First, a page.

By Phillip Nagler, Junior Features Editor
In my second year of Yeshiva University, I became bothered by some of the common culture perpetuated by the student body. Specifically, I am bothered by the attitudes revolving around grades and dating. It is rare for a student to critique other students in an article. However, my intention in this piece is not to lambaste the student body, but rather to call them out in an effort to improve the greater YU community.
Let’s start with what is arguably the biggest issue on our campus: the over-competitive nature of students when it comes to getting good grades. My opinion on this matter may be biased, as I am a biochemistry major surrounded by pre-med and pre-dental students. With that said, I think there are some universal trends that exist in every class and major in this school.
Firstly, students resort to extreme methods in order to receive good grades. The most widespread and problematic method is cheating. I would argue that every single YU student at some point will witness cheating, or will be pressured into cheating for someone else.
I personally have had multiple students approach me and offer me money in exchange for writing their lab reports or doing their homework assignments for them. When I decline to do so, some of these students have aggressively derided and guilted me, because they claim that I have a social obligation to help them, despite the ethical issues of cheating. This has happened to me on more than one occasion.
What disheartens me most is that these students wanted me to help them because they wanted to ensure a good grade on their report, not because they were too lazy to complete the assignment themselves. Our student body is so scared of receiving bad grades that an unhealthy culture of cheating has toxically spread on our campuses.
I think we really need to reevaluate how we think about our grades. Are our grades more important to us than our own integrity? What is considered a good grade? Are we flaunting our good grades too often? Have we considered the feelings of students who struggle with receiving good grades? How does our over-competitive culture affect them? I challenge all of you reading this to think about these questions and how we can make a community where students don’t feel an overbearing social pressure to achieve certain grades.
Moving on, I’d like to discuss everyone’s favorite topic: dating. A few well written articles have already eloquently debunked the flawed perceptions that co-ed events are designed for the sole purpose of dating. Since there is a lot to say on this topic, I want to focus on a specific point. Similar to good grades, I want to address the unhealthy obsessions student have about dating.
In my experience, rumors about students dating spread like wildfire, faster than any other gossip on campus. I have not dated anyone this past year, but people have spread numerous false rumors about my dating life. I have a lot of female friends (I’m the only male editor of a mostly female newspaper) and it bothers me that so many people are quick to assume and spread to others that I am dating one of my female friends. It seems that many students are dismissive of the idea that men and women can have platonic friendships.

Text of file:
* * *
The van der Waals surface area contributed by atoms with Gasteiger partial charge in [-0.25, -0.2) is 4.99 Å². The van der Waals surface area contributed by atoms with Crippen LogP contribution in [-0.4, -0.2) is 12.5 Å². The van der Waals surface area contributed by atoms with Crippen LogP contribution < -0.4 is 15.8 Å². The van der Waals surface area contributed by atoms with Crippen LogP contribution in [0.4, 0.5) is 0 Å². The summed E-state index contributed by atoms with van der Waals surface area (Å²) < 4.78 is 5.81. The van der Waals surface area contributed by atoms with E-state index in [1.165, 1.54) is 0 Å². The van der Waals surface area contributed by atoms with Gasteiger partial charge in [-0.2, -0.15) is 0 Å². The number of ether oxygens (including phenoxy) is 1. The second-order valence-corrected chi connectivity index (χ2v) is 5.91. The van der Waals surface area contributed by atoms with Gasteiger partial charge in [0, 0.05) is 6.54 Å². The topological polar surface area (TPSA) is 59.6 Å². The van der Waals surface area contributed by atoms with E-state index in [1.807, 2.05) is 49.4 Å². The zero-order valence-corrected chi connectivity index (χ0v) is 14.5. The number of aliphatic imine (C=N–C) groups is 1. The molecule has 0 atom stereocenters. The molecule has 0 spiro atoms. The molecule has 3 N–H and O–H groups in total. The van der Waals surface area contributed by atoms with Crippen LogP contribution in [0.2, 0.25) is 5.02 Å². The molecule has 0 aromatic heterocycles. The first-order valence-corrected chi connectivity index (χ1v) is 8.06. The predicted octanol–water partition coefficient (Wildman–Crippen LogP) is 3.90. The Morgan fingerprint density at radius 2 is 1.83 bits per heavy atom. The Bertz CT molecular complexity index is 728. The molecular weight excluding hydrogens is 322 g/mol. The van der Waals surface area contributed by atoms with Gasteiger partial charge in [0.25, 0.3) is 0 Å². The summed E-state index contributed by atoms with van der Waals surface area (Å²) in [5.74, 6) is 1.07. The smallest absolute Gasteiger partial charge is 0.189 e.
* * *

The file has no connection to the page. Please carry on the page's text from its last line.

Why are we so obsessive over dating and quick to spread false rumors? In my humble opinion, I think it’s because many of us view dating someone as a panacea to all of our troubles in college. If we have a boyfriend or girlfriend, suddenly all of our problems are solved.
To be honest, I am sometimes guilty of thinking like this. This obviously illogical modicum of thought only became more difficult to fight off as more of my close friends entered serious relationships, while I stayed single. I’m sure that I’m not the only student in YU who wants to feel happy for all of their friends in relationships, but at the same time, is more than a little bit jealous of their relationships.
I recently realized how truly dangerous these false perceptions of dating are. A close friend reached out to me and said: “Can you tell me I have value outside of who I am dating; it feels like my relationship is the only thing my friends and family care to talk to me about.” My friend’s words both shocked and saddened me. After reassuring them of their value, I initiated a conversation about the types of pressures they feel from friends in regards to dating. We concluded that dating is already hard enough because of the fears and insecurities one has in their relationship, but in YU there is an added pressure because of the highly obsessive and toxic culture revolving around dating.
Overall, I feel very connected to and proud of the student body of YU. This admiration is what compelled me to share the rebuke contained in this article. We are a community of strong values and genuine camaraderie. At the same time, every university comes with its own unique set of problems amongst the student body. I think it is important that we recognize some of the problems that exist in the greater student community of YU and make an effort to solve them.